I take you to be asking why the validity of an argument is defined in such a way that the truth of its premises is irrelevant to its validity. That is a great question.
It is natural to think that an argument at least purports to reveal something as true, so that, if it succeeds, that is just what it does. After all, it is natural to mark the conclusion with «therefore», not «in that case». The same point can be made by noting that stating the premises and the conclusion is usually making claims: This is the case; that is the case; therefore, this is the case. A different way of expressing your worry, if I understand you, is to ask: How can the argument be valid if it doesn’t reveal the claim following «therefore» as an expression of knowledge?
A quick and simple answer would be to say that you are failing to distinguish between the validity and the soundness of an argument, or that you are mixing up argument and proof. That might be, but I don’t think the lesson should be that you are misusing the words «argument» and «validity». What is important is that you become aware of the way you are thinking about these notions. It sounds to me like you are using «argument» as an epistemic notion, in the sense that the following captures the essence of what an argument is: An argument lends credence to its conclusion. A proof can then naturally be understood as a kind of especially strong argument: A proof reveals its conclusion as true (as the way things are). There is nothing wrong with using these words in such a way, as far as I can see, but it is not the only way to use them.
Incidentally, I think these notions are fundamentally epistemic in a way that reveals certain formal methods as unfit for studying them. Or, more carefully put: It could be that that the formal sense of validity of an argument (the one that sees the truth of the premises as irrelevant) doesn’t get to the heart of what an argument really is.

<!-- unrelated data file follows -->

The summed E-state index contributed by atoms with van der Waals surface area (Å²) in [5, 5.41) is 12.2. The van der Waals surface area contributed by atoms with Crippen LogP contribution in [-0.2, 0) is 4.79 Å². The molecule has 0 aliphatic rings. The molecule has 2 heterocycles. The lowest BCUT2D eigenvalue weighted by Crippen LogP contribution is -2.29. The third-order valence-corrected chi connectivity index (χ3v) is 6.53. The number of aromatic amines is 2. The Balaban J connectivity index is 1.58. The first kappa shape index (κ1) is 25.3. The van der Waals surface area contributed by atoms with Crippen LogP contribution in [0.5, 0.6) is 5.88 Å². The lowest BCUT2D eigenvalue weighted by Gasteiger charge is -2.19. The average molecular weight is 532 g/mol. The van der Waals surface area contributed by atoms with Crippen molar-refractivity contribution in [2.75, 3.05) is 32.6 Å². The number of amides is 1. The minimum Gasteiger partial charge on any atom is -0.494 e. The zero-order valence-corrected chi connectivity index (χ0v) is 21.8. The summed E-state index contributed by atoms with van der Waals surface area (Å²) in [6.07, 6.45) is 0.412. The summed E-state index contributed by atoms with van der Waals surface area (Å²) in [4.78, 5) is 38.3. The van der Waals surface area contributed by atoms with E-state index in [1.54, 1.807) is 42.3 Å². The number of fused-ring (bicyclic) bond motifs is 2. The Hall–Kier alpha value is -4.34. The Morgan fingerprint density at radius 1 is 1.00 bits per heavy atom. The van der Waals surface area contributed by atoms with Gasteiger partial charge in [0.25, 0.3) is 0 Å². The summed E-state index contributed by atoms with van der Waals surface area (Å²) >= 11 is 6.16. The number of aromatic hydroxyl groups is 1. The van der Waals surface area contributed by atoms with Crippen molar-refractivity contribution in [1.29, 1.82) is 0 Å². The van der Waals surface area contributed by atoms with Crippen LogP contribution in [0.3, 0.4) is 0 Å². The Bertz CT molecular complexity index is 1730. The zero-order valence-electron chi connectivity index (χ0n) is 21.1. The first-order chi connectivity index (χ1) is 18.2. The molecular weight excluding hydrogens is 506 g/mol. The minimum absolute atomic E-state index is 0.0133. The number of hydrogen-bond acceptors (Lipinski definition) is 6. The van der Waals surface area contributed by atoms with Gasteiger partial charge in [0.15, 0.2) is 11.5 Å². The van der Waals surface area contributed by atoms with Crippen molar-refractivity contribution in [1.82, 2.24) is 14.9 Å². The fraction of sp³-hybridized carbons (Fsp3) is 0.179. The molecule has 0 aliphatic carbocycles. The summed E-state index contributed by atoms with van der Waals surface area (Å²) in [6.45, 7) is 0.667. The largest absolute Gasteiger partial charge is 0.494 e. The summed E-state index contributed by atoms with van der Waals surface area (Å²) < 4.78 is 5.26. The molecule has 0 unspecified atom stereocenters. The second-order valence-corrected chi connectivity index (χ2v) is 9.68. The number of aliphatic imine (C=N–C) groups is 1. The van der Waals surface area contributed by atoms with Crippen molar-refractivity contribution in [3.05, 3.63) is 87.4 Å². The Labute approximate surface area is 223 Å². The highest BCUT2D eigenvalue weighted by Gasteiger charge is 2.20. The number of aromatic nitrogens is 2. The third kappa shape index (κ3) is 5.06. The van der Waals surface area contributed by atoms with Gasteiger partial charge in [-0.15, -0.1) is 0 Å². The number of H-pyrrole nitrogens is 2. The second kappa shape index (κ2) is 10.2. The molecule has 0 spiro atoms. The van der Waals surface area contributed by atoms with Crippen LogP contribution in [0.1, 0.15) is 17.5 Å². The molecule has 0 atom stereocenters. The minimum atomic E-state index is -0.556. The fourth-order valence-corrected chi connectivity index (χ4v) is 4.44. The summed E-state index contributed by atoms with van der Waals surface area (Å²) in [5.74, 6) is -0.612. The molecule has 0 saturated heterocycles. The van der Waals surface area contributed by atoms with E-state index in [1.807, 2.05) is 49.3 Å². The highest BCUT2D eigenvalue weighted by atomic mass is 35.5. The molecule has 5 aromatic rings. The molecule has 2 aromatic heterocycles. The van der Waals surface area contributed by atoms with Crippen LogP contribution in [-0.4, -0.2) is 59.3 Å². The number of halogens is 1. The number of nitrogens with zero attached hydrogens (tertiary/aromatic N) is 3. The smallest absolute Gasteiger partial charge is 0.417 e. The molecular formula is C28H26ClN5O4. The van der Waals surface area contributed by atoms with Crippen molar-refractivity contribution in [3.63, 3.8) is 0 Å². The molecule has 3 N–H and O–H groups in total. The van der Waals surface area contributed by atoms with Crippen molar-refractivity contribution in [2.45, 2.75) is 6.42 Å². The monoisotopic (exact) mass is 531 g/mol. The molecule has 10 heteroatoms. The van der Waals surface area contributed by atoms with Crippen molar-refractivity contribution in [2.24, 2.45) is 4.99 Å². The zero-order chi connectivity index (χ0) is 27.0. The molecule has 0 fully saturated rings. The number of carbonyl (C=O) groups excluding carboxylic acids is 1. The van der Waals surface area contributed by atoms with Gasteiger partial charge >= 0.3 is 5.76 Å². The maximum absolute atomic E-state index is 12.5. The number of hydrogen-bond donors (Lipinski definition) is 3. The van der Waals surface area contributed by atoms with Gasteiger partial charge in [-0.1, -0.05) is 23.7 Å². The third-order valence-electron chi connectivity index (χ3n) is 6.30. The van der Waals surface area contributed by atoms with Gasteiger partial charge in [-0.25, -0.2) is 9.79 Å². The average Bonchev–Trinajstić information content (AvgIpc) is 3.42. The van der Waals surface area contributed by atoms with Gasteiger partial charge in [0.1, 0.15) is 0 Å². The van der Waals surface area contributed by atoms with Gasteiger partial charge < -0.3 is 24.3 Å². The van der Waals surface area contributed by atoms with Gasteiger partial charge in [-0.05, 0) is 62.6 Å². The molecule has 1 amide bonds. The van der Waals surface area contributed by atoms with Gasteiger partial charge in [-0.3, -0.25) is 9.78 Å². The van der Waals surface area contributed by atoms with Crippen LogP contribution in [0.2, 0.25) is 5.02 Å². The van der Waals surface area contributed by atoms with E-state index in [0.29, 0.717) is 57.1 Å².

(The long and hard answer would explain why validity and soundness are distinct in formal logic, despite what I have said about the epistemic notions. If I tried to explain it, I would only cause confusion. But it is worth trying to understand.)
Some literature concerning the difference between Frege and more modern logicians is relevant. Frege said that inference must proceed from truth. See Danielle MacBeth's book Frege's Logic and Maria van der Schaar's "Frege on Judgement and the Judging Agent". Warren Goldfarb’s «Frege’s Conception of Logic» is also relevant. One exception among modern logicians might be Per Martin-Löf. I'm on thin ice here, but I think it is fair to say that he is studying logic in a sense that does not fundamentally distinguish it from epistemology.